by Dorothea Greulich
Editor’s Note: This story is part of a series written by students in Dr. Rebecca Glazier’s International Religious Freedom class at the University of Arkansas at Little Rock in spring, 2020. The students studied how learning positive things about religious minorities could help break the cycle of social hostilities and government restrictions on religious freedom. Each student contributed a story to this series as their effort to that end.
Little Rock is a diverse city with many different congregations that all serve the community in various ways. Today, I want to spotlight Congregation B’nai Israel.
As part of the International Religious Freedom class taught by Dr. Rebecca Glazier at UA Little Rock, I reached out to Congregation B’nai Israel. Unfortunately, I could not attend the congregation due to the coronavirus, but I was able to talk to their religious leader, Rabbi Barry Block.
B’nai Israel is a Reform Judaism congregation that has been here in Little Rock since 1866. The Reform Judaism movement is distinguished by its inclusiveness and openness to people from many backgrounds and they fight for equality and against discrimination. They welcome people from interfaith families, people of color, people with disabilities, as well as people from the LGBTQ community. Today, they worship and practice their religion in their West Little Rock temple.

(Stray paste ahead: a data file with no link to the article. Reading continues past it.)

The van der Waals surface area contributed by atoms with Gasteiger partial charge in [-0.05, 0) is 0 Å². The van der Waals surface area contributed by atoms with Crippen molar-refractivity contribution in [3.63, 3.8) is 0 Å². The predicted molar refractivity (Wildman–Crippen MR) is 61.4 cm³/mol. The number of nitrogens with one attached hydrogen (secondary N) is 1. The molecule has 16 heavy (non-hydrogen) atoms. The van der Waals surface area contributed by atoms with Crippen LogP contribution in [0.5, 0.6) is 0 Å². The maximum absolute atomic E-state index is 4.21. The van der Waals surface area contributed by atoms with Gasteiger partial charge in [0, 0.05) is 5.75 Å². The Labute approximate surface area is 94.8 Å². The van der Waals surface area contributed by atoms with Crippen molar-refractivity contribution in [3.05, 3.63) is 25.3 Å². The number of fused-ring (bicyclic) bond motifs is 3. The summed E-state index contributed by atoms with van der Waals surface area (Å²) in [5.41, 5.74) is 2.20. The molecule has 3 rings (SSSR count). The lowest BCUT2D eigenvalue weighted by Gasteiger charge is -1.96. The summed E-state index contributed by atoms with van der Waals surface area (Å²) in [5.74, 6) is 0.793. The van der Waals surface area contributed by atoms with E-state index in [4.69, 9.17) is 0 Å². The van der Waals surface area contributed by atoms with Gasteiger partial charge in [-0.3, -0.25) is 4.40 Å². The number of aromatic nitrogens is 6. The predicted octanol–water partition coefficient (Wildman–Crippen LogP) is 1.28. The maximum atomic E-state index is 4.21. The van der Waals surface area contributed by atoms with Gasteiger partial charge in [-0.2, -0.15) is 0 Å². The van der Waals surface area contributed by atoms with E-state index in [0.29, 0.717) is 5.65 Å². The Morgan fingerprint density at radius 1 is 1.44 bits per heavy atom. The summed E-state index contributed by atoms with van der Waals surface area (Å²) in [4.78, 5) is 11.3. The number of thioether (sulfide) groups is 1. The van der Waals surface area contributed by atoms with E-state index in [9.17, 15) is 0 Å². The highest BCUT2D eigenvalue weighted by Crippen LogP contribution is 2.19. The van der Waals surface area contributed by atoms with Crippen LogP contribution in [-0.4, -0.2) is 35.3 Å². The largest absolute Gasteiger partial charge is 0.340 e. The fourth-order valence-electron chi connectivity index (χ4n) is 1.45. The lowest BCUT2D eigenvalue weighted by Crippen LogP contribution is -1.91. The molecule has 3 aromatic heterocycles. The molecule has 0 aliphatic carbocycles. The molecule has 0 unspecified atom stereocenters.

Serving the community plays a very important role in the belief of Congregation B’nai Israel. “In Judaism, the purpose of life is about how we can transform the world into a better one,” said Rabbi Block.
That is why the members of the congregation are engaged in many different projects to serve the Little Rock community. One of them that Rabbi Block highlighted is their project partnered with Our House. Once a month, members of the congregation go to the homeless shelter for people that are working or actively looking for work and serve food for them. The project has changed due to the current circumstances. Instead of cooking and serving the meals, the congregation is delivering the meals to the guard shack in respect of the coronavirus regulations established by the shelter. Nevertheless, Congregation B’nai Israel tries to find ways to serve the Little Rock community even in difficult times of a global pandemic.
In another project, the congregation provides school supplies and backpacks for students that attend Little Rock Public Schools that could otherwise not afford the items. Moreover, every year in the fall, congregants prepare Thanksgiving baskets for families that are in need in Little Rock.
Congregation B’nai Israel serves and interacts with the Little Rock community in many ways to make the Little Rock community a little bit better every time.
“This is our job,” said Rabbi Block.